– Travis J
    Commented Mar 4, 2016 at 23:59
  • 4
    @TravisJ You have completely misunderstood my post.
    – bjb568
    Commented Mar 5, 2016 at 2:30
  • I really haven't. I have read posts and points like yours for years.
    – Travis J
    Commented Mar 5, 2016 at 8:00
  • 8
    IMHO the best way to discourage asking bad questions is to discourage people to answer them. I agree that there should be no rep for answering a question which gets closed later. Also I think it would be a good idea to make questions asked by low rep users (for example <100 rep) require only 3 close votes to get closed. And there definitely should be a review queue which would allow <10k users to recommend deletion of closed questions. Commented Mar 5, 2016 at 13:05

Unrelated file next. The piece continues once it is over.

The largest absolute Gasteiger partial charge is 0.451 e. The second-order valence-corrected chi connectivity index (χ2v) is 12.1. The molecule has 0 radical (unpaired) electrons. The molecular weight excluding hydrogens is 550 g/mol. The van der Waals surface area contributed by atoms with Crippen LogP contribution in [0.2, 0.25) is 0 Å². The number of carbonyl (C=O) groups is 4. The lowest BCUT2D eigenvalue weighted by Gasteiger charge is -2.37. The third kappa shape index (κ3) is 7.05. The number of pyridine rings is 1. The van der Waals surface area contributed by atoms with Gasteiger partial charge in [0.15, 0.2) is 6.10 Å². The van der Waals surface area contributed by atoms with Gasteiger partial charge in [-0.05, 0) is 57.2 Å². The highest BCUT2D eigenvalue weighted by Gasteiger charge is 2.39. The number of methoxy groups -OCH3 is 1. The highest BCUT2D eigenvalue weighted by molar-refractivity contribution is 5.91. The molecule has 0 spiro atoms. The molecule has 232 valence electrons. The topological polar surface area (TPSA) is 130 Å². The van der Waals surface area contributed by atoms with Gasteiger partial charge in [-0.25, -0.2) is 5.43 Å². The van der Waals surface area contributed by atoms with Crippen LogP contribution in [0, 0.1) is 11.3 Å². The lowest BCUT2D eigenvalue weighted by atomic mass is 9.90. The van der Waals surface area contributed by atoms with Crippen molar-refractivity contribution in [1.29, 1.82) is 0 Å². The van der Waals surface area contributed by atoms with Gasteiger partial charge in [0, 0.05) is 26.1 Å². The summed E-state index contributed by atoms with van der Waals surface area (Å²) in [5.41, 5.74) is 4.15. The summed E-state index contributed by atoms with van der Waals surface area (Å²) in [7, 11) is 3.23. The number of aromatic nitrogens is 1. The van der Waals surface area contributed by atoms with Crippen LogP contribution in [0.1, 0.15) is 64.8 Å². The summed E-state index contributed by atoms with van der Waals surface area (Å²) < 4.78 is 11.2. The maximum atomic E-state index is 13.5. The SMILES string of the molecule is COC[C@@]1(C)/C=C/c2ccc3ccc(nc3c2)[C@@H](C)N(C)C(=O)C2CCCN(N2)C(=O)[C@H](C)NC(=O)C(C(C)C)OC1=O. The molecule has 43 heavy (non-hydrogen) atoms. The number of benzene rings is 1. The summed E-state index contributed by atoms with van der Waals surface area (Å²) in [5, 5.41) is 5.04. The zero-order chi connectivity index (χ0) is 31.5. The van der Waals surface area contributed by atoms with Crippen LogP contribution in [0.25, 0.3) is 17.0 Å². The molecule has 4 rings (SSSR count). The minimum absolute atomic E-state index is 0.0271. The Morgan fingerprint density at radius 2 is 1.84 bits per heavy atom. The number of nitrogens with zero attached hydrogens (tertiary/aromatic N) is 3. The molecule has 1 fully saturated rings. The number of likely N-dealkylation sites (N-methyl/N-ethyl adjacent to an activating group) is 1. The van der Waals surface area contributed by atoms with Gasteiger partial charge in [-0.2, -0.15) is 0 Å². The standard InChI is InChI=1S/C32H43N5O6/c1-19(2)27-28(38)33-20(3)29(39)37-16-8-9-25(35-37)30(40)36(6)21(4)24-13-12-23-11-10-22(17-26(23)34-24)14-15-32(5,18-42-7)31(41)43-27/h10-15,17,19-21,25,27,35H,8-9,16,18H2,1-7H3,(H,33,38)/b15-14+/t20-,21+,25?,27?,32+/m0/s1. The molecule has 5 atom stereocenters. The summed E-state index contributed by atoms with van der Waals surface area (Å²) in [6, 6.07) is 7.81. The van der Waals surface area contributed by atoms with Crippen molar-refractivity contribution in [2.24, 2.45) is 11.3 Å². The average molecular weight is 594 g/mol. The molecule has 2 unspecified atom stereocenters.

• 7
    Maybe worth checking out this proposal of mine from nearly two years ago: Give greater dominance/placement to searching rather than asking for new/low rep users. I think that's a far more realistic approach to solving a lot of problems, although your comment about 'very prominent "Ask Question" button' reminded me of it) Commented Mar 5, 2016 at 15:55
  • 3
    The problem with this answer is that it uses the Royal "we". We, as in the community, can do nothing to implement these "what should be done" proposals. Only they can do it. Those they that barely even show up anymore, like I-shipped-the-T-shirts Tim. Not here either, you'd be lucky that they even read it. It is time that something is done about that, can only start if we aim correctly. Commented Mar 6, 2016 at 11:56